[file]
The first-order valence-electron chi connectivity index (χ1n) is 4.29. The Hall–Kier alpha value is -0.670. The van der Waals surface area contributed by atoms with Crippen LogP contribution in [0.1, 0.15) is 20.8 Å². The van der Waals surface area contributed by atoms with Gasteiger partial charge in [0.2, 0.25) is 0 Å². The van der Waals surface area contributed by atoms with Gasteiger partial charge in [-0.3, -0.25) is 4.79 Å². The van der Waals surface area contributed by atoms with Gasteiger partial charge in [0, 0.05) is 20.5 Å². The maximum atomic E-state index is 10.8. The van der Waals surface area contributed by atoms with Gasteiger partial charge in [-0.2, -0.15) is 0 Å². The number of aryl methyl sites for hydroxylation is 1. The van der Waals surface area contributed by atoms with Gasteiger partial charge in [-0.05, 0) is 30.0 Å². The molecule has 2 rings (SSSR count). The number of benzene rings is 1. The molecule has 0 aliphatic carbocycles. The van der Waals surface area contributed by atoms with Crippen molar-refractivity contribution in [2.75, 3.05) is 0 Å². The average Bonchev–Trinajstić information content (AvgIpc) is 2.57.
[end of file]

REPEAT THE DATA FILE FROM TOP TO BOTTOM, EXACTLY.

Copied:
The first-order valence-electron chi connectivity index (χ1n) is 4.29. The Hall–Kier alpha value is -0.670. The van der Waals surface area contributed by atoms with Crippen LogP contribution in [0.1, 0.15) is 20.8 Å². The van der Waals surface area contributed by atoms with Gasteiger partial charge in [0.2, 0.25) is 0 Å². The van der Waals surface area contributed by atoms with Gasteiger partial charge in [-0.3, -0.25) is 4.79 Å². The van der Waals surface area contributed by atoms with Gasteiger partial charge in [0, 0.05) is 20.5 Å². The maximum atomic E-state index is 10.8. The van der Waals surface area contributed by atoms with Gasteiger partial charge in [-0.2, -0.15) is 0 Å². The number of aryl methyl sites for hydroxylation is 1. The van der Waals surface area contributed by atoms with Gasteiger partial charge in [-0.05, 0) is 30.0 Å². The molecule has 2 rings (SSSR count). The number of benzene rings is 1. The molecule has 0 aliphatic carbocycles. The van der Waals surface area contributed by atoms with Crippen molar-refractivity contribution in [2.75, 3.05) is 0 Å². The average Bonchev–Trinajstić information content (AvgIpc) is 2.57.